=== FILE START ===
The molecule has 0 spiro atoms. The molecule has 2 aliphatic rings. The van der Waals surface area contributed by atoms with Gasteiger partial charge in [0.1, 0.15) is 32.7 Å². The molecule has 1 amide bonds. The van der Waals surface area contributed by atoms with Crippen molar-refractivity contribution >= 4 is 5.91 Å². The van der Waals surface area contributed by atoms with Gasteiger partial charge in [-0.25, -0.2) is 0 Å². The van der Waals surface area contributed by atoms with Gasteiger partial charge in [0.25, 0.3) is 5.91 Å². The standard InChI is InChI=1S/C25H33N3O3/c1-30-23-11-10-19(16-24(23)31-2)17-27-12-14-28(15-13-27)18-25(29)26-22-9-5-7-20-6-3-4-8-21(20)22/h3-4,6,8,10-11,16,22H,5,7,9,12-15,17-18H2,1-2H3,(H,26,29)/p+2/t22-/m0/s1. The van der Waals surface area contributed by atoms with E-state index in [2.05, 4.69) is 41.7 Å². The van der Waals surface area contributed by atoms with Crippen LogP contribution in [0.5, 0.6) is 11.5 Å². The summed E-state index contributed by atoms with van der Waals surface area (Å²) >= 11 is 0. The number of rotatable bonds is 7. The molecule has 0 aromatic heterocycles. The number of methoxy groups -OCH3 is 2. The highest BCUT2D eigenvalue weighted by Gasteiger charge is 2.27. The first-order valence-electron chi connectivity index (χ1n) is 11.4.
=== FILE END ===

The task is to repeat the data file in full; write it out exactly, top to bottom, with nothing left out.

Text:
The molecule has 0 spiro atoms. The molecule has 2 aliphatic rings. The van der Waals surface area contributed by atoms with Gasteiger partial charge in [0.1, 0.15) is 32.7 Å². The molecule has 1 amide bonds. The van der Waals surface area contributed by atoms with Crippen molar-refractivity contribution >= 4 is 5.91 Å². The van der Waals surface area contributed by atoms with Gasteiger partial charge in [-0.25, -0.2) is 0 Å². The van der Waals surface area contributed by atoms with Gasteiger partial charge in [0.25, 0.3) is 5.91 Å². The standard InChI is InChI=1S/C25H33N3O3/c1-30-23-11-10-19(16-24(23)31-2)17-27-12-14-28(15-13-27)18-25(29)26-22-9-5-7-20-6-3-4-8-21(20)22/h3-4,6,8,10-11,16,22H,5,7,9,12-15,17-18H2,1-2H3,(H,26,29)/p+2/t22-/m0/s1. The van der Waals surface area contributed by atoms with E-state index in [2.05, 4.69) is 41.7 Å². The van der Waals surface area contributed by atoms with Crippen LogP contribution in [0.5, 0.6) is 11.5 Å². The summed E-state index contributed by atoms with van der Waals surface area (Å²) >= 11 is 0. The number of rotatable bonds is 7. The molecule has 0 aromatic heterocycles. The number of methoxy groups -OCH3 is 2. The highest BCUT2D eigenvalue weighted by Gasteiger charge is 2.27. The first-order valence-electron chi connectivity index (χ1n) is 11.4.